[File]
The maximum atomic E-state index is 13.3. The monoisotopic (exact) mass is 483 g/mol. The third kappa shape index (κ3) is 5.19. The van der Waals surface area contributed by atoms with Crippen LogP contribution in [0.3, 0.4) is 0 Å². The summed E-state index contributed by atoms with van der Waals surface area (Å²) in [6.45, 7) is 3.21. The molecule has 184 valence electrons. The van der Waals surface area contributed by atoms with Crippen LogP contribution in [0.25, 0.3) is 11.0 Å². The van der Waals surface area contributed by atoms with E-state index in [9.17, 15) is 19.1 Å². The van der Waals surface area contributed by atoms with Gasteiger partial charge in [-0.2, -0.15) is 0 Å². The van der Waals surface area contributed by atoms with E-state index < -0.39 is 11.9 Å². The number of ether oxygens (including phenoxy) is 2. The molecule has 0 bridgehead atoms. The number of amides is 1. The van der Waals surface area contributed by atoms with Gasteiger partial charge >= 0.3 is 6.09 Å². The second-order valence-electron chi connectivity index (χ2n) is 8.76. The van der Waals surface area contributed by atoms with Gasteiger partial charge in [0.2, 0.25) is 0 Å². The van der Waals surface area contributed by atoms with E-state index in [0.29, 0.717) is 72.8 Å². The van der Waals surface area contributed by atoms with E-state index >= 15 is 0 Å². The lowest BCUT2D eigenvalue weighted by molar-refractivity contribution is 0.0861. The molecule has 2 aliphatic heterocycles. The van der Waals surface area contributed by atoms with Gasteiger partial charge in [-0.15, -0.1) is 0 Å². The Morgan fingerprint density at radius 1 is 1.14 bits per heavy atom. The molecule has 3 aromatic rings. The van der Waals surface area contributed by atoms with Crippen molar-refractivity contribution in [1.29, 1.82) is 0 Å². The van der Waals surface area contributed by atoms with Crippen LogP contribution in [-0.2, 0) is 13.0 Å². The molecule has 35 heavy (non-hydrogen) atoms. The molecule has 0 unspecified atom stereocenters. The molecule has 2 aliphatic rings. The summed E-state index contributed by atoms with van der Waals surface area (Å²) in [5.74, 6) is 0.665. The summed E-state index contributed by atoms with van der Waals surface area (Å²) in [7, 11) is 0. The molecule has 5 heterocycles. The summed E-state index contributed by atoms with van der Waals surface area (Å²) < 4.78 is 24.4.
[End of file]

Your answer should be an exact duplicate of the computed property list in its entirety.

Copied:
The maximum atomic E-state index is 13.3. The monoisotopic (exact) mass is 483 g/mol. The third kappa shape index (κ3) is 5.19. The van der Waals surface area contributed by atoms with Crippen LogP contribution in [0.3, 0.4) is 0 Å². The summed E-state index contributed by atoms with van der Waals surface area (Å²) in [6.45, 7) is 3.21. The molecule has 184 valence electrons. The van der Waals surface area contributed by atoms with Crippen LogP contribution in [0.25, 0.3) is 11.0 Å². The van der Waals surface area contributed by atoms with E-state index in [9.17, 15) is 19.1 Å². The van der Waals surface area contributed by atoms with Gasteiger partial charge in [-0.2, -0.15) is 0 Å². The van der Waals surface area contributed by atoms with E-state index < -0.39 is 11.9 Å². The number of ether oxygens (including phenoxy) is 2. The molecule has 0 bridgehead atoms. The number of amides is 1. The van der Waals surface area contributed by atoms with Gasteiger partial charge >= 0.3 is 6.09 Å². The second-order valence-electron chi connectivity index (χ2n) is 8.76. The van der Waals surface area contributed by atoms with Gasteiger partial charge in [0.2, 0.25) is 0 Å². The van der Waals surface area contributed by atoms with E-state index in [0.29, 0.717) is 72.8 Å². The van der Waals surface area contributed by atoms with E-state index >= 15 is 0 Å². The lowest BCUT2D eigenvalue weighted by molar-refractivity contribution is 0.0861. The molecule has 2 aliphatic heterocycles. The van der Waals surface area contributed by atoms with Gasteiger partial charge in [-0.15, -0.1) is 0 Å². The Morgan fingerprint density at radius 1 is 1.14 bits per heavy atom. The molecule has 3 aromatic rings. The van der Waals surface area contributed by atoms with Crippen molar-refractivity contribution in [1.29, 1.82) is 0 Å². The van der Waals surface area contributed by atoms with Crippen LogP contribution in [-0.2, 0) is 13.0 Å². The molecule has 35 heavy (non-hydrogen) atoms. The molecule has 0 unspecified atom stereocenters. The molecule has 2 aliphatic rings. The summed E-state index contributed by atoms with van der Waals surface area (Å²) in [5.74, 6) is 0.665. The summed E-state index contributed by atoms with van der Waals surface area (Å²) in [7, 11) is 0. The molecule has 5 heterocycles. The summed E-state index contributed by atoms with van der Waals surface area (Å²) < 4.78 is 24.4.